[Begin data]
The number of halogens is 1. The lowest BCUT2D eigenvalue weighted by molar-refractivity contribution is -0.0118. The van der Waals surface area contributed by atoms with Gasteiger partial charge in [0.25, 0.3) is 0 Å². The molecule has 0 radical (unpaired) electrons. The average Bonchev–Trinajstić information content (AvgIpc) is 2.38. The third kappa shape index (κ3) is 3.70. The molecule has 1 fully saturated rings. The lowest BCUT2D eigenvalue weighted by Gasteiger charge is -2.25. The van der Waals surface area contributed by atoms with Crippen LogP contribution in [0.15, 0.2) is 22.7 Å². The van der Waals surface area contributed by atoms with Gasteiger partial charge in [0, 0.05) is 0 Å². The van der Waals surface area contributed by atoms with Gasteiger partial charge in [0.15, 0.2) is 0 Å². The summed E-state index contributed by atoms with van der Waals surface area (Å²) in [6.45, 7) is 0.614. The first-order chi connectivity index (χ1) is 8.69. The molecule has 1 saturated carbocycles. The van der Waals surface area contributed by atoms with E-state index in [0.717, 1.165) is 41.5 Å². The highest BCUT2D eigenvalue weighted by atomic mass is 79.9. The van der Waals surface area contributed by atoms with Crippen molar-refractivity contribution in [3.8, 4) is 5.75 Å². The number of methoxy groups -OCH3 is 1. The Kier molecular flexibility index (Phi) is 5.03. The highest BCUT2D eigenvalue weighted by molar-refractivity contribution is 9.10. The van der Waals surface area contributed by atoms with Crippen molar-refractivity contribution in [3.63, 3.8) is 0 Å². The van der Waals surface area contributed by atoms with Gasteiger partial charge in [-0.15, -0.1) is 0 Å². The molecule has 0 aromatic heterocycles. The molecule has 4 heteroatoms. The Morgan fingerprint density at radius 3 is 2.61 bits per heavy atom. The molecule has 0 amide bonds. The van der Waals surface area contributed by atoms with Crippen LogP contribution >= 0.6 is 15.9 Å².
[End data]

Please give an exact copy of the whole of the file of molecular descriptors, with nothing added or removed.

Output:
The number of halogens is 1. The lowest BCUT2D eigenvalue weighted by molar-refractivity contribution is -0.0118. The van der Waals surface area contributed by atoms with Gasteiger partial charge in [0.25, 0.3) is 0 Å². The molecule has 0 radical (unpaired) electrons. The average Bonchev–Trinajstić information content (AvgIpc) is 2.38. The third kappa shape index (κ3) is 3.70. The molecule has 1 fully saturated rings. The lowest BCUT2D eigenvalue weighted by Gasteiger charge is -2.25. The van der Waals surface area contributed by atoms with Crippen LogP contribution in [0.15, 0.2) is 22.7 Å². The van der Waals surface area contributed by atoms with Gasteiger partial charge in [0, 0.05) is 0 Å². The van der Waals surface area contributed by atoms with Gasteiger partial charge in [0.15, 0.2) is 0 Å². The summed E-state index contributed by atoms with van der Waals surface area (Å²) in [6.45, 7) is 0.614. The first-order chi connectivity index (χ1) is 8.69. The molecule has 1 saturated carbocycles. The van der Waals surface area contributed by atoms with E-state index in [0.717, 1.165) is 41.5 Å². The highest BCUT2D eigenvalue weighted by atomic mass is 79.9. The van der Waals surface area contributed by atoms with Crippen molar-refractivity contribution in [3.8, 4) is 5.75 Å². The number of methoxy groups -OCH3 is 1. The Kier molecular flexibility index (Phi) is 5.03. The highest BCUT2D eigenvalue weighted by molar-refractivity contribution is 9.10. The van der Waals surface area contributed by atoms with Crippen molar-refractivity contribution in [3.63, 3.8) is 0 Å². The van der Waals surface area contributed by atoms with Gasteiger partial charge in [-0.15, -0.1) is 0 Å². The molecule has 0 aromatic heterocycles. The molecule has 4 heteroatoms. The Morgan fingerprint density at radius 3 is 2.61 bits per heavy atom. The molecule has 0 amide bonds. The van der Waals surface area contributed by atoms with Crippen LogP contribution >= 0.6 is 15.9 Å².